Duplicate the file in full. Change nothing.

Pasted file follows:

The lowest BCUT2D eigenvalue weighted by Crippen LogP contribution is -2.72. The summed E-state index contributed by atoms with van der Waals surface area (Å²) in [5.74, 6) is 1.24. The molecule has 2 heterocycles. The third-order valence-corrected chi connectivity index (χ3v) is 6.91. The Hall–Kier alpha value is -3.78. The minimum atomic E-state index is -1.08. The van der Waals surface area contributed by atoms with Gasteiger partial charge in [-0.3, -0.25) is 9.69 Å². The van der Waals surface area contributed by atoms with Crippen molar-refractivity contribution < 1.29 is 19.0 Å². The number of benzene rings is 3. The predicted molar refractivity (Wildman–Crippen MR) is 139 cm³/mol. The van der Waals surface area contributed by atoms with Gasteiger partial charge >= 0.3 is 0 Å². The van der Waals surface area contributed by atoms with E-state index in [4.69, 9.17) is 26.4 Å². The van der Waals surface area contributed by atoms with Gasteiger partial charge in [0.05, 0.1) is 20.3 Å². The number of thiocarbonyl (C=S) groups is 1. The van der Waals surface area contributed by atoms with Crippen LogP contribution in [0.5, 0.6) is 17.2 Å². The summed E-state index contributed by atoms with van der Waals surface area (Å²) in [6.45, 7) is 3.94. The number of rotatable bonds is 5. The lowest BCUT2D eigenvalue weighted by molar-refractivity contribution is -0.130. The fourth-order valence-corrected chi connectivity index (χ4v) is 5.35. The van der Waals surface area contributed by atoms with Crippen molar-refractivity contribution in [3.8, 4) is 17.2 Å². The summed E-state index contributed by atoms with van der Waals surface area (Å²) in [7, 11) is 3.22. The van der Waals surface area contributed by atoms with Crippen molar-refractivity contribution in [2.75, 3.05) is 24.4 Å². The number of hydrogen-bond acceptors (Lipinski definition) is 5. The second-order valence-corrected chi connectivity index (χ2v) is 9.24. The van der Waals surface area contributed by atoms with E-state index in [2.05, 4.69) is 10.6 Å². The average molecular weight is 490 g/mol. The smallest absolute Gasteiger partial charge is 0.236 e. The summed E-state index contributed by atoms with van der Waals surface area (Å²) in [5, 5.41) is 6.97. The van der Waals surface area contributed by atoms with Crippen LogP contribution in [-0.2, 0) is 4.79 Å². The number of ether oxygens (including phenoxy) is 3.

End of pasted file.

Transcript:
The lowest BCUT2D eigenvalue weighted by Crippen LogP contribution is -2.72. The summed E-state index contributed by atoms with van der Waals surface area (Å²) in [5.74, 6) is 1.24. The molecule has 2 heterocycles. The third-order valence-corrected chi connectivity index (χ3v) is 6.91. The Hall–Kier alpha value is -3.78. The minimum atomic E-state index is -1.08. The van der Waals surface area contributed by atoms with Gasteiger partial charge in [-0.3, -0.25) is 9.69 Å². The van der Waals surface area contributed by atoms with Crippen molar-refractivity contribution < 1.29 is 19.0 Å². The number of benzene rings is 3. The predicted molar refractivity (Wildman–Crippen MR) is 139 cm³/mol. The van der Waals surface area contributed by atoms with Gasteiger partial charge >= 0.3 is 0 Å². The van der Waals surface area contributed by atoms with E-state index in [4.69, 9.17) is 26.4 Å². The van der Waals surface area contributed by atoms with Gasteiger partial charge in [0.05, 0.1) is 20.3 Å². The number of thiocarbonyl (C=S) groups is 1. The van der Waals surface area contributed by atoms with Crippen LogP contribution in [0.5, 0.6) is 17.2 Å². The summed E-state index contributed by atoms with van der Waals surface area (Å²) in [6.45, 7) is 3.94. The number of rotatable bonds is 5. The lowest BCUT2D eigenvalue weighted by molar-refractivity contribution is -0.130. The fourth-order valence-corrected chi connectivity index (χ4v) is 5.35. The van der Waals surface area contributed by atoms with Crippen molar-refractivity contribution in [3.8, 4) is 17.2 Å². The summed E-state index contributed by atoms with van der Waals surface area (Å²) in [7, 11) is 3.22. The van der Waals surface area contributed by atoms with Crippen molar-refractivity contribution in [2.75, 3.05) is 24.4 Å². The number of hydrogen-bond acceptors (Lipinski definition) is 5. The second-order valence-corrected chi connectivity index (χ2v) is 9.24. The van der Waals surface area contributed by atoms with E-state index in [2.05, 4.69) is 10.6 Å². The average molecular weight is 490 g/mol. The smallest absolute Gasteiger partial charge is 0.236 e. The summed E-state index contributed by atoms with van der Waals surface area (Å²) in [5, 5.41) is 6.97. The van der Waals surface area contributed by atoms with Crippen LogP contribution in [-0.2, 0) is 4.79 Å². The number of ether oxygens (including phenoxy) is 3.